Why did you choose Coca-Cola to reach out and partner with?
OK, so right now a couple of brands have recycled shoes or recycled shirts or jackets. And then they have the products they make their money off of. The ones that are green end up getting swallowed because they can’t market them right. So then they stop those programs. Right now you've got all these one-offs who don’t really make that much noise and don’t coincide with an overall brand identity. So when this all started out, I tried to think of the biggest marketer on the planet who could sustain a green side project and produce base cloth and badge—and that would be Coca-Cola. So I aligned with Coke to put together this thing called EKOCYCLE.
You mentioned a base cloth, how exactly is the EKOCYCLE material made?
What they do is they shred up plastic bottles into flakes and then they shred those flakes into thread and then it’s base cloth.
It becomes a movement that these partners are a part of. So instead of, “What is that jacket?” “Oh, this is cotton.” It will be “What is that?” This is EKOCYCLE.” So it’s the first time anyone's taken recycling and sustainability and developed a new fabric via technology.
And it looks and feels exactly the same?
How has your background in fashion played a role in EKOCYCLE?
It just gave me guidelines on what to do. I learned a lot in the past—like how to think about who you are designing for and who you are not designing for. A lot of times designers think they are designing for themselves. And that’s a bad idea. If that was the case, I’d be coming out with some space shit. [Laughs] You can’t do that.
Are there other musician fashion lines out there that you admire?
A lot of those musician fashion lines… That’s why I stopped doing my previous line. Because I don’t want to... No disrespect to their stuff. I just don’t appreciate… See, I sound like a hater. I’m not a hater, I’m a lack-of-appreciator.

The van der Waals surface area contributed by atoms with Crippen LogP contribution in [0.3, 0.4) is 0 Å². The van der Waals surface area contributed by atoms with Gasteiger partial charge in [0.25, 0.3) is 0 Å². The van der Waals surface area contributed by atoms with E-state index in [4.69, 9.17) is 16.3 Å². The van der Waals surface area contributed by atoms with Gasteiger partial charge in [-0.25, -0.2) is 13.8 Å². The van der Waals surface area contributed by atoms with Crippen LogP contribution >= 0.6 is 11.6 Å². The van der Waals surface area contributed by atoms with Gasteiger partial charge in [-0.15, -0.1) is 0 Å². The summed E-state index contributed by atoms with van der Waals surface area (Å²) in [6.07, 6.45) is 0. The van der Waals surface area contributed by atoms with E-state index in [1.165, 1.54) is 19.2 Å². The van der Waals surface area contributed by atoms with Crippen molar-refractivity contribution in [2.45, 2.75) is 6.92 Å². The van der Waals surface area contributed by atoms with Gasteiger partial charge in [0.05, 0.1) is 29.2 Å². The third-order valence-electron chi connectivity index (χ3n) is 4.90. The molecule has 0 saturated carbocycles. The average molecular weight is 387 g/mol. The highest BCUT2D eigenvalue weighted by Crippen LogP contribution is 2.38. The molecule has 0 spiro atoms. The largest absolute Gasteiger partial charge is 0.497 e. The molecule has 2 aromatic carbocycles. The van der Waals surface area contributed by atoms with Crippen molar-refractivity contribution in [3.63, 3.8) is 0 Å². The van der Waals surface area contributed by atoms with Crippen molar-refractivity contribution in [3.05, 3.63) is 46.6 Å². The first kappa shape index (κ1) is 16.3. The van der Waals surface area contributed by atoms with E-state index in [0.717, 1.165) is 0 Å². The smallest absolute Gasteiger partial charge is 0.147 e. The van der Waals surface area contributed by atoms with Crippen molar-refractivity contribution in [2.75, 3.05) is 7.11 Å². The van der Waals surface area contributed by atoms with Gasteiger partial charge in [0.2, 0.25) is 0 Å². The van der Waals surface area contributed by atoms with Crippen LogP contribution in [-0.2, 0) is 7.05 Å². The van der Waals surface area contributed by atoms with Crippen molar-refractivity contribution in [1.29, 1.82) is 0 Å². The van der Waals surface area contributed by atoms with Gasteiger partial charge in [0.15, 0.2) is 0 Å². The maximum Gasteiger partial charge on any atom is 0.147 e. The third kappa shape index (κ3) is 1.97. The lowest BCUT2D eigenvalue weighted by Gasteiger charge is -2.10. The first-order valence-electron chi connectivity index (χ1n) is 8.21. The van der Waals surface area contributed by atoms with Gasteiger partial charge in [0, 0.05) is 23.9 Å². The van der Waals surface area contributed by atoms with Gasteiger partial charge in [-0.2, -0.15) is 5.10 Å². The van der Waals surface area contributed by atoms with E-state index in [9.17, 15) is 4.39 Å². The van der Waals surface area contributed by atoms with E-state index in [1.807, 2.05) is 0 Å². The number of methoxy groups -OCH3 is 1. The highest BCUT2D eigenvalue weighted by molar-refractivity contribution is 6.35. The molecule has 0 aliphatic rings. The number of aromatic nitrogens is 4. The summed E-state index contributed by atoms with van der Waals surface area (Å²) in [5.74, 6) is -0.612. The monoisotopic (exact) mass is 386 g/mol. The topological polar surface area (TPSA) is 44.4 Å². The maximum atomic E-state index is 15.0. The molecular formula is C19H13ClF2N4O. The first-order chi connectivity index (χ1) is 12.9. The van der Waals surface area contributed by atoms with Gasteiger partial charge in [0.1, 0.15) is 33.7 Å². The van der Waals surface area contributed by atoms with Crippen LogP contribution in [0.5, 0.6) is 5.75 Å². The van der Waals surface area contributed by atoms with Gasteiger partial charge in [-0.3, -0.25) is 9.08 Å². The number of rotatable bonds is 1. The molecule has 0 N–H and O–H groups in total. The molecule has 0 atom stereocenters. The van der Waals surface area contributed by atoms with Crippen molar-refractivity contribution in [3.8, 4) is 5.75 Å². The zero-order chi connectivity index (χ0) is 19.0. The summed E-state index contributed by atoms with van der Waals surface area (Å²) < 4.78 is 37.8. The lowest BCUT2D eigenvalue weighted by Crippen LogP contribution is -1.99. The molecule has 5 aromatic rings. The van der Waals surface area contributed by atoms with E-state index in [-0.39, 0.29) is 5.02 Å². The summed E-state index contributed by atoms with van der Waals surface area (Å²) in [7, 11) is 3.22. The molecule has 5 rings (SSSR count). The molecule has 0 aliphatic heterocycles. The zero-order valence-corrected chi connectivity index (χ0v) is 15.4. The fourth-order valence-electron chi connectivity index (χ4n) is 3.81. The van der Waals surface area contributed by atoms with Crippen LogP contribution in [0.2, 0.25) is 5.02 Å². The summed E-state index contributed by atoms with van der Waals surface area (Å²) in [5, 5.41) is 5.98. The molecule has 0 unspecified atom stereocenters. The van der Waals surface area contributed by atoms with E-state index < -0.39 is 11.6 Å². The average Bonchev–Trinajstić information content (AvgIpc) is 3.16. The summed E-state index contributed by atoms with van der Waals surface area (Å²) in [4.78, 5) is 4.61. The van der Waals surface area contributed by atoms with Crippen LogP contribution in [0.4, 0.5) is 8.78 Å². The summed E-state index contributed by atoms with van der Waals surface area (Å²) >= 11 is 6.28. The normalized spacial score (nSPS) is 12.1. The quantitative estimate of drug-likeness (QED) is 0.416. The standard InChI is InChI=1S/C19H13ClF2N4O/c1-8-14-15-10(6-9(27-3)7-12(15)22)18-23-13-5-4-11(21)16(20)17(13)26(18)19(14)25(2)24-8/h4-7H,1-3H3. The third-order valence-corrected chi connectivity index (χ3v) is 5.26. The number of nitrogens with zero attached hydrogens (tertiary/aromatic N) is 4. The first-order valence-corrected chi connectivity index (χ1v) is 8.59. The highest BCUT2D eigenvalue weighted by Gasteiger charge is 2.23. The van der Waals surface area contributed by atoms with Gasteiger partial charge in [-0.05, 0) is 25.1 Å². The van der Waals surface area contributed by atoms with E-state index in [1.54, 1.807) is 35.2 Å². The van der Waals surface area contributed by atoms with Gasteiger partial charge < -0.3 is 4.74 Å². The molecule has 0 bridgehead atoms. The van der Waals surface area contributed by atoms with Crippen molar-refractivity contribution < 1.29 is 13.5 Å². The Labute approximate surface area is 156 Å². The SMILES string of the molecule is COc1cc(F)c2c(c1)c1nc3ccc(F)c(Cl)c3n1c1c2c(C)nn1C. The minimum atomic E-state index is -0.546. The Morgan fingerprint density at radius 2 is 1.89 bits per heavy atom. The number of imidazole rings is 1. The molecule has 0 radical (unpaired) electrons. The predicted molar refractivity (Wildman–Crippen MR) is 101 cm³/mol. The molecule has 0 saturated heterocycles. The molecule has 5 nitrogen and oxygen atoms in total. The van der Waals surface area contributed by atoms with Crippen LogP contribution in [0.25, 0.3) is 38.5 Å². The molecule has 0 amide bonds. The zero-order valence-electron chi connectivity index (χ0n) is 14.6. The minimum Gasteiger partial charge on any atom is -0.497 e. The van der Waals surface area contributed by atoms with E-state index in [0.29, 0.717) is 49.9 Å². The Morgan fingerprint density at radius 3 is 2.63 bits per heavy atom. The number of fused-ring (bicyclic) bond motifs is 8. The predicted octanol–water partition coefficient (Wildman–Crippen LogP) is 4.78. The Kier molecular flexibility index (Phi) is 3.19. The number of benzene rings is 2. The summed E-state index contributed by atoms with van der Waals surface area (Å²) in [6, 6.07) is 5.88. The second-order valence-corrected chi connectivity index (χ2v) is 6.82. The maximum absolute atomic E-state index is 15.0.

I like that. I’m going to steal that line from you.
I don’t appreciate it when people just take their name and stick it on a brand and there’s a whole bunch of designers behind them. I mean that’s cool, I guess. I just don’t want to be looked at like that. Because then when you’re around other designers and you actually have background in that, they don’t respect you because of the crowd that they come from. It just didn’t feel good when I was going and doing design work, for my brand, and I always had to defend myself because I am a musician. It’s like an actor trying to defend their singing because they studied theater. Like, Robert Downy Jr. is a fucking amazing singer but if he was to come into the studio, he would have to defend himself. Most people don’t know that he is an incredible singer. I just got tired of defending myself.
What spurred your interest in environmental issues other than witnessing the waste generated at your concerts?
Well, you go to the store and you see a pair of green shoes that are hideous and they cost $5. And then you want the ones that cost $5,000 and are probably not that good for the environment. Just those kinds of voids and things that need fixing in our society. I was driven to fill those voids.
“Driven by filling voids,” that’s a lovely sentence. Well, anything else you’d like to add?
I tell you, shit was hard. Because I came full circle. Black Eyed Peas started out as an underground group and everyone was all “Yeah! Black Eyed Peas, you guys are so cool,” because we were. But then we blew up and people were like “What the hell are you guys doing?” Sometimes it’s a struggle against this tornado wave. But EKOCYCLE is bigger than all off that.